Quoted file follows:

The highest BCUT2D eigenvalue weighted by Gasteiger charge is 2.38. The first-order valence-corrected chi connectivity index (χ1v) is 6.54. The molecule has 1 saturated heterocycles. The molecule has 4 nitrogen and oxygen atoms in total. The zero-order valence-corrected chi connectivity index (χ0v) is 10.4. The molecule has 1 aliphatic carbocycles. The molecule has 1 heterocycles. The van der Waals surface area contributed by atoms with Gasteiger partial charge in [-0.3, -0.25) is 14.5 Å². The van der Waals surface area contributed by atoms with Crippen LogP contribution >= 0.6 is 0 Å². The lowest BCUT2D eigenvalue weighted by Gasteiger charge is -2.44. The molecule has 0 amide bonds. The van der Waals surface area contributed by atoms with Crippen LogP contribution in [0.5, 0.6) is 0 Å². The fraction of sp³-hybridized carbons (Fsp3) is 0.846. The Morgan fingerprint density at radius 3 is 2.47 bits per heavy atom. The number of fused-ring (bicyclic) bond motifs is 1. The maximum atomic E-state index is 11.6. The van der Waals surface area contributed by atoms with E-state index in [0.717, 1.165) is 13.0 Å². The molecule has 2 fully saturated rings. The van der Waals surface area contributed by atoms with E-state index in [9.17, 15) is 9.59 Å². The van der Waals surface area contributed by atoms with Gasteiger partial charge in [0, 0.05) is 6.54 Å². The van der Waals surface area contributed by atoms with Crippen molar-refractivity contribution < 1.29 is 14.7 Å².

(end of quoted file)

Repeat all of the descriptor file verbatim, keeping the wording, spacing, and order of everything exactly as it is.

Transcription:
The highest BCUT2D eigenvalue weighted by Gasteiger charge is 2.38. The first-order valence-corrected chi connectivity index (χ1v) is 6.54. The molecule has 1 saturated heterocycles. The molecule has 4 nitrogen and oxygen atoms in total. The zero-order valence-corrected chi connectivity index (χ0v) is 10.4. The molecule has 1 aliphatic carbocycles. The molecule has 1 heterocycles. The van der Waals surface area contributed by atoms with Gasteiger partial charge in [-0.3, -0.25) is 14.5 Å². The van der Waals surface area contributed by atoms with Crippen LogP contribution >= 0.6 is 0 Å². The lowest BCUT2D eigenvalue weighted by Gasteiger charge is -2.44. The molecule has 0 amide bonds. The van der Waals surface area contributed by atoms with Crippen LogP contribution in [0.5, 0.6) is 0 Å². The fraction of sp³-hybridized carbons (Fsp3) is 0.846. The Morgan fingerprint density at radius 3 is 2.47 bits per heavy atom. The number of fused-ring (bicyclic) bond motifs is 1. The maximum atomic E-state index is 11.6. The van der Waals surface area contributed by atoms with E-state index in [0.717, 1.165) is 13.0 Å². The molecule has 2 fully saturated rings. The van der Waals surface area contributed by atoms with E-state index in [9.17, 15) is 9.59 Å². The van der Waals surface area contributed by atoms with Gasteiger partial charge in [0, 0.05) is 6.54 Å². The van der Waals surface area contributed by atoms with Crippen molar-refractivity contribution < 1.29 is 14.7 Å².